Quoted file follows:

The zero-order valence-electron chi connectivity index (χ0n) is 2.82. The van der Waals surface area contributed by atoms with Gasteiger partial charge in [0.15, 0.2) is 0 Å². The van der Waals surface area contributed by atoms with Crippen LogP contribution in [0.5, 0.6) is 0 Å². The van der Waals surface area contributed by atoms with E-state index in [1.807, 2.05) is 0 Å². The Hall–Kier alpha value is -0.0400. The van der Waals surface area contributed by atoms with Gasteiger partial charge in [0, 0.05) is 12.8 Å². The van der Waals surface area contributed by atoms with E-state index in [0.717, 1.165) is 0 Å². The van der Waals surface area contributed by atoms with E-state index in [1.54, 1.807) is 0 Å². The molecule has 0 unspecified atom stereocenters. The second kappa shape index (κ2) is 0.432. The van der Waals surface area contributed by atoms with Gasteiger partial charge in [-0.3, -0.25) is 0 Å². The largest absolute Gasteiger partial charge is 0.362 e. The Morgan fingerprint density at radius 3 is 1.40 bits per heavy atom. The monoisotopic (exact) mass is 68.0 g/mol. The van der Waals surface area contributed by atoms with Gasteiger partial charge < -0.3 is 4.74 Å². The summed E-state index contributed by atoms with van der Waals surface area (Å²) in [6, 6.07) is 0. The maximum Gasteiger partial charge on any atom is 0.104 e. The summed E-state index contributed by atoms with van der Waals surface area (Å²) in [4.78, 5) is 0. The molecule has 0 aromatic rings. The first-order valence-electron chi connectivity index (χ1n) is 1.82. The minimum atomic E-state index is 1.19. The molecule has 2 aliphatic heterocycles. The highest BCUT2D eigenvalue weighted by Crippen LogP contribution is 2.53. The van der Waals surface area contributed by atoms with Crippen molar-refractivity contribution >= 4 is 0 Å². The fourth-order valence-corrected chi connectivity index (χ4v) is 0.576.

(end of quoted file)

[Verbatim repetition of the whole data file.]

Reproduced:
The zero-order valence-electron chi connectivity index (χ0n) is 2.82. The van der Waals surface area contributed by atoms with Gasteiger partial charge in [0.15, 0.2) is 0 Å². The van der Waals surface area contributed by atoms with Crippen LogP contribution in [0.5, 0.6) is 0 Å². The van der Waals surface area contributed by atoms with E-state index in [1.807, 2.05) is 0 Å². The Hall–Kier alpha value is -0.0400. The van der Waals surface area contributed by atoms with Gasteiger partial charge in [0, 0.05) is 12.8 Å². The van der Waals surface area contributed by atoms with E-state index in [0.717, 1.165) is 0 Å². The van der Waals surface area contributed by atoms with E-state index in [1.54, 1.807) is 0 Å². The molecule has 0 unspecified atom stereocenters. The second kappa shape index (κ2) is 0.432. The van der Waals surface area contributed by atoms with Gasteiger partial charge in [-0.3, -0.25) is 0 Å². The largest absolute Gasteiger partial charge is 0.362 e. The Morgan fingerprint density at radius 3 is 1.40 bits per heavy atom. The monoisotopic (exact) mass is 68.0 g/mol. The van der Waals surface area contributed by atoms with Gasteiger partial charge < -0.3 is 4.74 Å². The summed E-state index contributed by atoms with van der Waals surface area (Å²) in [6, 6.07) is 0. The maximum Gasteiger partial charge on any atom is 0.104 e. The summed E-state index contributed by atoms with van der Waals surface area (Å²) in [4.78, 5) is 0. The molecule has 0 aromatic rings. The first-order valence-electron chi connectivity index (χ1n) is 1.82. The minimum atomic E-state index is 1.19. The molecule has 2 aliphatic heterocycles. The highest BCUT2D eigenvalue weighted by Crippen LogP contribution is 2.53. The van der Waals surface area contributed by atoms with Crippen molar-refractivity contribution >= 4 is 0 Å². The fourth-order valence-corrected chi connectivity index (χ4v) is 0.576.